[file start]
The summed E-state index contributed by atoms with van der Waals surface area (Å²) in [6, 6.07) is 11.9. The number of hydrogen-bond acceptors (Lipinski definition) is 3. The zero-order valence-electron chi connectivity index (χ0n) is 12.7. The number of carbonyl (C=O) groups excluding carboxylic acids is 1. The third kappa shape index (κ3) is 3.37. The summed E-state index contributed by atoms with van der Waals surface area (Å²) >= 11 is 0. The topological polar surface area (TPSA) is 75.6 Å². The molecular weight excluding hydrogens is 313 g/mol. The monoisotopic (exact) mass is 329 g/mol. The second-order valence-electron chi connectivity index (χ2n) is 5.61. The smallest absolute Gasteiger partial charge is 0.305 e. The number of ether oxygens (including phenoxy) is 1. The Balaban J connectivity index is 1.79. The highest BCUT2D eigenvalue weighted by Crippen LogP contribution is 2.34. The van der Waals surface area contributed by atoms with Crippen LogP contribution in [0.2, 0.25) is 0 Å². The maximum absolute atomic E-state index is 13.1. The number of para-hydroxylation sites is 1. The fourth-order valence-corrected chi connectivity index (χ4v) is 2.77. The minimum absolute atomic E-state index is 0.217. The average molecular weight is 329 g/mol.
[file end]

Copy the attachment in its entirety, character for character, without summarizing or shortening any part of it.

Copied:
The summed E-state index contributed by atoms with van der Waals surface area (Å²) in [6, 6.07) is 11.9. The number of hydrogen-bond acceptors (Lipinski definition) is 3. The zero-order valence-electron chi connectivity index (χ0n) is 12.7. The number of carbonyl (C=O) groups excluding carboxylic acids is 1. The third kappa shape index (κ3) is 3.37. The summed E-state index contributed by atoms with van der Waals surface area (Å²) >= 11 is 0. The topological polar surface area (TPSA) is 75.6 Å². The molecular weight excluding hydrogens is 313 g/mol. The monoisotopic (exact) mass is 329 g/mol. The second-order valence-electron chi connectivity index (χ2n) is 5.61. The smallest absolute Gasteiger partial charge is 0.305 e. The number of ether oxygens (including phenoxy) is 1. The Balaban J connectivity index is 1.79. The highest BCUT2D eigenvalue weighted by Crippen LogP contribution is 2.34. The van der Waals surface area contributed by atoms with Crippen LogP contribution in [0.2, 0.25) is 0 Å². The maximum absolute atomic E-state index is 13.1. The number of para-hydroxylation sites is 1. The fourth-order valence-corrected chi connectivity index (χ4v) is 2.77. The minimum absolute atomic E-state index is 0.217. The average molecular weight is 329 g/mol.